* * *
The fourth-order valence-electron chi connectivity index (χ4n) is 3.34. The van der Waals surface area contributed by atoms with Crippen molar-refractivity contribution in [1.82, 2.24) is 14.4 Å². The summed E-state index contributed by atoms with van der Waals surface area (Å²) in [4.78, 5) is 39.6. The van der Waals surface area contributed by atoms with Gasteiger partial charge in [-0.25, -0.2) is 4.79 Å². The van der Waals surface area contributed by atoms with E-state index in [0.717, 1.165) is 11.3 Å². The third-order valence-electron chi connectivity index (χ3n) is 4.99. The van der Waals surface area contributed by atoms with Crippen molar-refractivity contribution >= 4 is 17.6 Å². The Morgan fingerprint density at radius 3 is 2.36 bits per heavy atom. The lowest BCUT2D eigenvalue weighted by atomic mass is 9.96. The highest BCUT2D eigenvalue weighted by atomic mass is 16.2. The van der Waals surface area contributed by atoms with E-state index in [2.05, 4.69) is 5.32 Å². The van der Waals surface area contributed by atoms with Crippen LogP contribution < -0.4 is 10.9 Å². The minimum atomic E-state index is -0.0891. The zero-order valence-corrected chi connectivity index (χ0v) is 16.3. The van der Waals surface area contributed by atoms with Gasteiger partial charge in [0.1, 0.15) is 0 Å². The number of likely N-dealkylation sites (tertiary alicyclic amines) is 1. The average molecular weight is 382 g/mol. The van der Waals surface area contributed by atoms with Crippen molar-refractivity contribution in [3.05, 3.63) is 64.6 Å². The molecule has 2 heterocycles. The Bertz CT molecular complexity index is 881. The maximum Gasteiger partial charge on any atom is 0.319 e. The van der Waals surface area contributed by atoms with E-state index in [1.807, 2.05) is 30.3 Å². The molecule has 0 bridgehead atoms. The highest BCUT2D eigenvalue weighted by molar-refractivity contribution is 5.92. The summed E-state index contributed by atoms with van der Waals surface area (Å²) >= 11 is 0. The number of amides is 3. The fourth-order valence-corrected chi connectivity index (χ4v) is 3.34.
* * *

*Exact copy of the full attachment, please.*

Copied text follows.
The fourth-order valence-electron chi connectivity index (χ4n) is 3.34. The van der Waals surface area contributed by atoms with Crippen molar-refractivity contribution in [1.82, 2.24) is 14.4 Å². The summed E-state index contributed by atoms with van der Waals surface area (Å²) in [4.78, 5) is 39.6. The van der Waals surface area contributed by atoms with Gasteiger partial charge in [-0.25, -0.2) is 4.79 Å². The van der Waals surface area contributed by atoms with E-state index in [0.717, 1.165) is 11.3 Å². The third-order valence-electron chi connectivity index (χ3n) is 4.99. The van der Waals surface area contributed by atoms with Crippen molar-refractivity contribution >= 4 is 17.6 Å². The Morgan fingerprint density at radius 3 is 2.36 bits per heavy atom. The lowest BCUT2D eigenvalue weighted by atomic mass is 9.96. The highest BCUT2D eigenvalue weighted by atomic mass is 16.2. The van der Waals surface area contributed by atoms with E-state index in [2.05, 4.69) is 5.32 Å². The van der Waals surface area contributed by atoms with Crippen LogP contribution < -0.4 is 10.9 Å². The minimum atomic E-state index is -0.0891. The zero-order valence-corrected chi connectivity index (χ0v) is 16.3. The van der Waals surface area contributed by atoms with Gasteiger partial charge in [0.1, 0.15) is 0 Å². The number of likely N-dealkylation sites (tertiary alicyclic amines) is 1. The average molecular weight is 382 g/mol. The van der Waals surface area contributed by atoms with Crippen molar-refractivity contribution in [3.05, 3.63) is 64.6 Å². The molecule has 2 heterocycles. The Bertz CT molecular complexity index is 881. The maximum Gasteiger partial charge on any atom is 0.319 e. The van der Waals surface area contributed by atoms with E-state index in [1.807, 2.05) is 30.3 Å². The molecule has 0 bridgehead atoms. The highest BCUT2D eigenvalue weighted by molar-refractivity contribution is 5.92. The summed E-state index contributed by atoms with van der Waals surface area (Å²) >= 11 is 0. The number of amides is 3. The fourth-order valence-corrected chi connectivity index (χ4v) is 3.34.